I’m not as bothered as I probably should be by the recent supreme court ruling on the subject of eminent domain. It will, of course, be used predominantly against the people who are disadvantaged, and strongly attached to their property. I sincerely doubt it will burn me especially badly, as I won’t be owning for several years, and I have a pretty mobile lifestyle as is. I think I’m less sympathetic because I don’t get the mindset. Give me 5-10 and I’ll share the outrage, most likely.
Though I still think the right thing to do is to develop and implement city plans that allow people to know what to expect when buying a home.
My particular take on state involvement in marriage is that it really doesn’t belong there. This is religion’s purview, and as such, not the state’s. The main legal purposes of it, as I understand it, are some power of attorney foo, mandatory support for the spouse, inheritance, custody, and taxes. Secondarily there are health care benefits, but those are breaking into the field of domestic partner benefits.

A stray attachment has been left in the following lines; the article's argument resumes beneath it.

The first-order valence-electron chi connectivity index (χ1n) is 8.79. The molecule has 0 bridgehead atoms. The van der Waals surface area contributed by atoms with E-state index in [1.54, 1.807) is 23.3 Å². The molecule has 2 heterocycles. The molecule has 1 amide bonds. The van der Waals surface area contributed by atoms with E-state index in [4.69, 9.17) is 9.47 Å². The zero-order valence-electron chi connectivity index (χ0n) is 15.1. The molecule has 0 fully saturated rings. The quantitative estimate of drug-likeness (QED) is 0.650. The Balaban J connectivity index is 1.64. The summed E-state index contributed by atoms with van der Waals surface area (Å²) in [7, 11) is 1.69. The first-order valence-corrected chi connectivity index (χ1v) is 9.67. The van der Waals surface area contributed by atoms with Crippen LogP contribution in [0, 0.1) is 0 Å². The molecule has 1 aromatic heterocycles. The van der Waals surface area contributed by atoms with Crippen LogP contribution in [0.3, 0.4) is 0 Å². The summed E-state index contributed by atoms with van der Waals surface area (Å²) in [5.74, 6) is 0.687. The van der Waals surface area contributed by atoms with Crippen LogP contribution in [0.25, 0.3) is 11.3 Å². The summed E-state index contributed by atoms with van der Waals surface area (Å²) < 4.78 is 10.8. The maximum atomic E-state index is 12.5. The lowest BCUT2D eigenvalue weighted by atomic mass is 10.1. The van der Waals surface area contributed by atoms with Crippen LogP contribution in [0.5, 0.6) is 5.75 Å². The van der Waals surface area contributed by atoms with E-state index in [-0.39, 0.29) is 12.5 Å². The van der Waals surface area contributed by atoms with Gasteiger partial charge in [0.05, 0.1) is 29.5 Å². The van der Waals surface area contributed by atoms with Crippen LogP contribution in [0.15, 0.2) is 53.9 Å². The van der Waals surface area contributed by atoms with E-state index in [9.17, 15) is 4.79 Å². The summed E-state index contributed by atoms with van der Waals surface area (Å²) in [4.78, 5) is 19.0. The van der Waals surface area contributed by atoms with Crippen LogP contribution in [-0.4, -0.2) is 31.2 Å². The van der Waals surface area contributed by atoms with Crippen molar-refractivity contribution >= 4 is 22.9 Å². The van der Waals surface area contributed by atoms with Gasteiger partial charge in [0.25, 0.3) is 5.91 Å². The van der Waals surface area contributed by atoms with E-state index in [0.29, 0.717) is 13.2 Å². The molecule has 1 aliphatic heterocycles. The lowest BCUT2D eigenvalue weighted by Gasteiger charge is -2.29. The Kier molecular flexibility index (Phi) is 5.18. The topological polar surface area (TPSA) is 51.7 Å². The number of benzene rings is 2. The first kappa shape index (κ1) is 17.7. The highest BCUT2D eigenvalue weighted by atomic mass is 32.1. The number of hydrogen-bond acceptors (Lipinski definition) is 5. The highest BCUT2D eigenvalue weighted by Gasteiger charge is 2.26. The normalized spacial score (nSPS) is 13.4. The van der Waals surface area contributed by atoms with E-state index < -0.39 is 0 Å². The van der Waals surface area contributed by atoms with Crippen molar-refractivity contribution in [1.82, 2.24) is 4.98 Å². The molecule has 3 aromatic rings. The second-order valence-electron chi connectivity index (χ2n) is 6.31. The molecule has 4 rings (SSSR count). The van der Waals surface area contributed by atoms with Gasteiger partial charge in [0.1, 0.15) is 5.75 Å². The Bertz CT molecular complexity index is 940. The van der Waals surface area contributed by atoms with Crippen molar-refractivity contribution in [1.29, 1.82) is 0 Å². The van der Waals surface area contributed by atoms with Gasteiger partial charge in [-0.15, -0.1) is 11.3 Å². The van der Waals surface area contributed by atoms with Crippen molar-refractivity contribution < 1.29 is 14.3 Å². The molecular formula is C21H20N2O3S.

If all of these (except the taxes) can be accomplished through other avenues, why do we civil marriage?
The mandatory support for the spouse (see alimony payments) ought to be covered under a basic safety net for all citizens (also, we ought to pay house spouses for their labor, rearing the next generation, contingent upon their proper execution of their duties, blah, blah, blah).
I’ve never really understood the motivation for the tax angle.
Power of attorney and inheritance issues can be handled separately (though wills have been overruled by courts before, though I’ve never really understood why)
That leaves custody. And I cannot think of a compelling reason that co-parents must be unrelated individuals of opposite sexes engaged in some romantic relationship, and furthermore, that they must be limited in number to two. Especially given the number of children with only 1 or no parents.
In short, the government should leave marriage to the churches, imho.